The Misfortune of Marion Palm
By Emily Culliton
Few people really enjoy living in obscurity. This doesn’t mean that they desire citywide, nationwide, or worldwide visibility. It simply means they would like to be recognized for something, to standout in some way, even if that means being a little bad. And they certainly want their family and friends to see them, perhaps not to praise them but to at least acknowledge they contribute to the general weal. In many ways, Emily Culliton’s Brooklyn mom fits the bill, wallpaper in a family of four, well off but just not well enough, an uneducated misfit in an upper middle class of smarties, a misfit filled with cunning that feeds off a weak or missing moral core. She’s not likable but she’s enjoyable to watch. And that goes for the circle surrounding her: self -absorbed husband Nathan, rebellious daughter Ginny, lonely struggling daughter Jane, worried and infuriated fellow school workers and volunteers.
The plot is simple enough. Marion, married to once promising poet Nathan Palm, realizes that his small family inheritance is smaller than she thought when she married him. After spending sprees, children, and expensive private school education for the children, she decides to take advantage of her part time job as sort of comptroller at her daughters’ school and embezzle funds. She has a background, is skillful, and possesses an interest in the criminal practice and women who resort to it. She ups and leaves her family without even a goodbye after she gets wind the schools suspects her. But while good at stealing, she’s not quite as accomplished at navigating herself out of Brooklyn. So, she hides in plain sight and becomes, of all things, a cleaning woman to rich Russians visiting their apartment in Manhattan.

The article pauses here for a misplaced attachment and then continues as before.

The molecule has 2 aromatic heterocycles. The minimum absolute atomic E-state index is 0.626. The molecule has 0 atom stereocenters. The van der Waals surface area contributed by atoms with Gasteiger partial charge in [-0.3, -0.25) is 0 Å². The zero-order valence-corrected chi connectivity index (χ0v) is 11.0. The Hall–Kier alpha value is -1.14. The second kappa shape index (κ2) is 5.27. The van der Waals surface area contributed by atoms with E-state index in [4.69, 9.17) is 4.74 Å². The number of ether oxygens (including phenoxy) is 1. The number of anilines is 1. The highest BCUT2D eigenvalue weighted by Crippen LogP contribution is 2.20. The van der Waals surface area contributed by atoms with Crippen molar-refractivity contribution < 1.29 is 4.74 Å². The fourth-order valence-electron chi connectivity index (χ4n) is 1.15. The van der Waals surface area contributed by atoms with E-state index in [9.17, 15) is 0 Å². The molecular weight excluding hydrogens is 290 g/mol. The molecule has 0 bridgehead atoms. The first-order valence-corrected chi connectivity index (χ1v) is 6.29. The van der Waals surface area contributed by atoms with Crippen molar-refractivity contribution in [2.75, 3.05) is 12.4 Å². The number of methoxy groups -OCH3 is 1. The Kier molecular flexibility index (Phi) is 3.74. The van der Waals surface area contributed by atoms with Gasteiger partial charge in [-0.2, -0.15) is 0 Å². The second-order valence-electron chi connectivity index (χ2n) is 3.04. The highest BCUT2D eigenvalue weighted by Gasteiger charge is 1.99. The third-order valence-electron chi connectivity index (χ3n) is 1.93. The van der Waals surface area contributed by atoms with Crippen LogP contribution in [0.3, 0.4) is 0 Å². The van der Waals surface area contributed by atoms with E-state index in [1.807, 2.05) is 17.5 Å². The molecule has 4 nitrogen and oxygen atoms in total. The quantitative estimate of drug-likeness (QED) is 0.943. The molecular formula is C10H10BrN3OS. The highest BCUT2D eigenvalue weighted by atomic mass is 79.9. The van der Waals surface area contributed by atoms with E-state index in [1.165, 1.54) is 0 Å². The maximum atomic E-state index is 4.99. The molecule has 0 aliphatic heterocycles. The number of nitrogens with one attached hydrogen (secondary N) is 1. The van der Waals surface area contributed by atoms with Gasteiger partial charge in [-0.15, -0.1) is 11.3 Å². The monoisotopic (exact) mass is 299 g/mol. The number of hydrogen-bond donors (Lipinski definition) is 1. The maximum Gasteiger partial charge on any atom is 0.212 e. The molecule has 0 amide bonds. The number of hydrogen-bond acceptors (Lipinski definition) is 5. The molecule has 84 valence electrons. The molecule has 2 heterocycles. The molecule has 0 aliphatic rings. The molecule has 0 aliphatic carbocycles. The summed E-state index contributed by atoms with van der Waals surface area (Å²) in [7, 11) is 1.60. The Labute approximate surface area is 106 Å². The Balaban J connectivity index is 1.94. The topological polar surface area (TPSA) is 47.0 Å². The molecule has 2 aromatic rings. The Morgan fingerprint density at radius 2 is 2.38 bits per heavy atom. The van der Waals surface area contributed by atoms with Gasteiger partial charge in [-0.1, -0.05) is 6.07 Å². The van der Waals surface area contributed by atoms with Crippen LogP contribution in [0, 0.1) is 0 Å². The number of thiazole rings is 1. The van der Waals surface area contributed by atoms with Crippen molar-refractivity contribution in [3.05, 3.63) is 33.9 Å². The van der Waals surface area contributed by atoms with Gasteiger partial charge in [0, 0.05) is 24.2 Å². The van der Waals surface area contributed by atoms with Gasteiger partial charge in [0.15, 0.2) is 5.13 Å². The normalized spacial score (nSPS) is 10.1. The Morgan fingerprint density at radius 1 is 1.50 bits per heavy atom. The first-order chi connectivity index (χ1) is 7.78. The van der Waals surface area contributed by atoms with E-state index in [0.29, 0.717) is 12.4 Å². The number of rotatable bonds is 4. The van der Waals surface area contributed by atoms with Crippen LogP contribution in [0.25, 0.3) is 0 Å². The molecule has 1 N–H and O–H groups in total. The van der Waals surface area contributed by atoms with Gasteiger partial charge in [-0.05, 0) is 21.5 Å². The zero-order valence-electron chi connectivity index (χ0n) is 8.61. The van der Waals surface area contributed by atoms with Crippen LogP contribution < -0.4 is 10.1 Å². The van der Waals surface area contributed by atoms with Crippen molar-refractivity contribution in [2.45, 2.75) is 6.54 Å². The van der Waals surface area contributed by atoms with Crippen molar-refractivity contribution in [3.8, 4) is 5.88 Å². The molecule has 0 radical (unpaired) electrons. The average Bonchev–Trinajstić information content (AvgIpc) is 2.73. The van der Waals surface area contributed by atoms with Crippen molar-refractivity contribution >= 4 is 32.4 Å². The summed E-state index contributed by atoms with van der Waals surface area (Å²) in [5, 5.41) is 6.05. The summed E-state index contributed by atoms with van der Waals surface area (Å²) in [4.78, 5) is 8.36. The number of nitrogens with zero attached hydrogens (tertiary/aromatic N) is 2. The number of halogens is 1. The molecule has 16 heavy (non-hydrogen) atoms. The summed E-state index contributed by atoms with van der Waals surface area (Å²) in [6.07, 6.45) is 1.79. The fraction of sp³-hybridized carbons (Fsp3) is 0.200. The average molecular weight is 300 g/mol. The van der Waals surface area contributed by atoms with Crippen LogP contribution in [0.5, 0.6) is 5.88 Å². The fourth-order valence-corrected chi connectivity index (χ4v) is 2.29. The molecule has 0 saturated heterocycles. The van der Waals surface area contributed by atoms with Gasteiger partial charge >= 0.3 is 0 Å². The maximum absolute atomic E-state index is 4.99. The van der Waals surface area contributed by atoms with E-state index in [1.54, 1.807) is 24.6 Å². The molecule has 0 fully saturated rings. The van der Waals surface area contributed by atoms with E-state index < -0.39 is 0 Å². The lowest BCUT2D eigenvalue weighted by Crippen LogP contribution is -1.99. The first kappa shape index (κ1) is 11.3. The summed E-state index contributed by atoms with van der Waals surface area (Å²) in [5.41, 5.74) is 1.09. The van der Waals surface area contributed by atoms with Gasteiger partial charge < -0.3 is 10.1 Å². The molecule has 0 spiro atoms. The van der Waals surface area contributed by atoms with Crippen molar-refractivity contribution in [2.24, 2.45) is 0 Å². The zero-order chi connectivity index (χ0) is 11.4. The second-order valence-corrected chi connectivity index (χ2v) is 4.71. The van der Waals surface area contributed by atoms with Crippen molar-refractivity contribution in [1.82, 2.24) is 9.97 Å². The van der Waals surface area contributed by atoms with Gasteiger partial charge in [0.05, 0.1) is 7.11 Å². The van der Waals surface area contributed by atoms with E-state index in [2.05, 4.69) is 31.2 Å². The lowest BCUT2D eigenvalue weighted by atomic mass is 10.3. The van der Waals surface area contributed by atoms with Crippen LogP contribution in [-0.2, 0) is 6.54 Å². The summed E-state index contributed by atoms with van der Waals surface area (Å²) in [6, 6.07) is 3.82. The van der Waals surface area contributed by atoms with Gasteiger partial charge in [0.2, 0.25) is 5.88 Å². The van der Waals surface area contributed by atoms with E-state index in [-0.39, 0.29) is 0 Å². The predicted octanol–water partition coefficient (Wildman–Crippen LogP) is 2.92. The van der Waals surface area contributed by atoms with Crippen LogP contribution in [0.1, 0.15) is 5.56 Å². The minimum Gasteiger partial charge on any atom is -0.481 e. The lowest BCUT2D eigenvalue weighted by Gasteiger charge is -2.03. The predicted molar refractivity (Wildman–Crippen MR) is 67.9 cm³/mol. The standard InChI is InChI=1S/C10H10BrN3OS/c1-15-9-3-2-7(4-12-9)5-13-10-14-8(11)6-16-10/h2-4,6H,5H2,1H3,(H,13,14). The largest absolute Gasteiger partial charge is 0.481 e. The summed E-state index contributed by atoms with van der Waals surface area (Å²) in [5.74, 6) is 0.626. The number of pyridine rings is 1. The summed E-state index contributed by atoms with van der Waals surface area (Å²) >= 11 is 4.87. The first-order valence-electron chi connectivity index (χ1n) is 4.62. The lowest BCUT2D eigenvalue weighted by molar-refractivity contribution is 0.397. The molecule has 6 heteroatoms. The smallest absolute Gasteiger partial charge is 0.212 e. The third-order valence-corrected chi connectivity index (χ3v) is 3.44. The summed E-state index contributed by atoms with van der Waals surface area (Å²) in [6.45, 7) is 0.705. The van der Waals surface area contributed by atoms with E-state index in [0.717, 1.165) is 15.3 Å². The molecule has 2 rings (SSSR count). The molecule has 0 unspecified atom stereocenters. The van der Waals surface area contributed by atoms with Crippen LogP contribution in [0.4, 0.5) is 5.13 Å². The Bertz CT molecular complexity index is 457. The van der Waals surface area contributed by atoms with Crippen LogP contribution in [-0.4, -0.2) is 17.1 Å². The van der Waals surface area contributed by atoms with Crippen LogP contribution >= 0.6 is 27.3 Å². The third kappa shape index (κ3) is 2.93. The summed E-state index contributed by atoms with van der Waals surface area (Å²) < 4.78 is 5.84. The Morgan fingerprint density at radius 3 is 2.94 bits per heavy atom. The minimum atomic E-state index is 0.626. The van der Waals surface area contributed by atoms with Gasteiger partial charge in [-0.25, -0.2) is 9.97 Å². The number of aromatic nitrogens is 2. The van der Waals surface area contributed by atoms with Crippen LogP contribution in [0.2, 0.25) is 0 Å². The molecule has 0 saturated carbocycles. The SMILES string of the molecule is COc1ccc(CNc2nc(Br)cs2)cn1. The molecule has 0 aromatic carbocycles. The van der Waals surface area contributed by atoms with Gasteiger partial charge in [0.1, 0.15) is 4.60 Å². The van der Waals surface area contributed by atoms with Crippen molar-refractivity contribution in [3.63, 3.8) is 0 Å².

Left in the lurch, her family has to learn to adapt, which also means communicating with each other and coping with thoughts of why she left them. They don’t know about her extracurriculars. Prepare for loads of angst, for some growth, and some psychological scarring. Her other family, the school board and coworkers, collectively lose their minds.
The story offers up some plot twists, including a decidedly unrealistic and comical one at the end. Culliton tells it with present-tense, declarative sentences, often with character thought bubbles that are non sequiturs revealing aspects of their feelings and preoccupations and provide comedy. It’s an interesting style, but makes for a choppy journey. And, honestly, many will wonder where all this comedy reviewers cite is hiding. All in all, a good debut but not quite as stunning as reviews might lead you to conclude. w/c